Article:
INDIVIDUATION AFFECTS MANY

Question: My 15 year old daughter has started to either ignore me or talk back to me when I ask her a question or tell her she needs to do something. I feel very frustrated and angry at times, but also feel a great sense of loss at not having the relationship with her that I have always had since she was born. Is this normal for young girls and how should I deal with it?

 

Answer:

Let me first say that what you are describing is something that countless mothers and daughters are struggling with and that I do know how difficult it must be for you – and for your daughter even though she is probably hiding it better than you are! Around the age of 15 young girls (and boys) begin to explore the possibility that they might be able to exist separately from their parents. The term that we have for this process of separation is individuation. This is very similar to what your daughter probably did when she was around two years old and began to realize she was her own person and not an extension of you. Remember those times. Tantrums one minute and hugs the next.

 

Well, now your daughter has to negotiate being separate from you again and she has to do it with the whole world watching. Of course the one thing that most parents find ironic is that just when she is making it clear that she is very different from you (and possibly her other parent and siblings), she begins to act exactly like her peers. You may say to yourself, “Well she isn’t really being her own person because she is doing everything that her friends are doing.” Yes, this is true. These tend to be very anxious times for our young daughters and following along with the crowd helps them “try on” new “different from you” behaviours and emotions without feeling completely alone.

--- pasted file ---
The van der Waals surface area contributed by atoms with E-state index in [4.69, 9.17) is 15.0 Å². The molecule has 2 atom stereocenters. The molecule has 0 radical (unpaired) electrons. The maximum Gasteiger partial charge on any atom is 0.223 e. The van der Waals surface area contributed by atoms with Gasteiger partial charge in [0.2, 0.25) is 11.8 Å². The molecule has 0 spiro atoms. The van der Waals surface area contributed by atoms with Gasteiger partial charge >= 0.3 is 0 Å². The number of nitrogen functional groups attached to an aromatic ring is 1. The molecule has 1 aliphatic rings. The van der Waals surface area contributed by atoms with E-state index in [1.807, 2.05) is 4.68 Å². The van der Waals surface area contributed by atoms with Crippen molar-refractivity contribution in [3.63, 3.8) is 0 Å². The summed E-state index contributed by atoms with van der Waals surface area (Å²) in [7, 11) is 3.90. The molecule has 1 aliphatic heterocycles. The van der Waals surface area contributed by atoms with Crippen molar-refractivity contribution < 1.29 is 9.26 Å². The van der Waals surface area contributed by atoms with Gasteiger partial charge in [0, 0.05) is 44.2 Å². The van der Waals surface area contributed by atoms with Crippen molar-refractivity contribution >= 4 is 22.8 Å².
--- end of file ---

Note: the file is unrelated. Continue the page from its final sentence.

So, the most important thing to do is remember that there is nothing wrong with you or your daughter and that your relationship will most likely change again once she feels safe and secure as an independent person in the world. In fact, it is often true that adolescents who are confident in their parent’s love and care of them tend show this type of behaviour because they know their parents will continue to be there for them no matter what.

 

A few other things to consider as you and your daughter negotiate this new relationship with each other. First, see if you can notice a pattern in her behaviour – both positively and negatively. Is her attitude with you worse when she has had a bad day at school? It is a sure bet that her negative attitude with you is increasing when she is feeling worried or bad about something. Knowing this can decrease your frustration and increase your empathy for her situation. Second, let your daughter know when she has crossed over a line that is unacceptable to you by telling her “it is okay for you express all of your feelings to me. I want to know them all, but it is not okay to yell or demean me when you are speaking to me.” Lastly, try to notice all the positive ways in which she is becoming a very competent and independent young adult and tell her what you are seeing. She may not tell you directly, but this will likely feel very good to her. This is the kind of “hug” that 15yr olds need.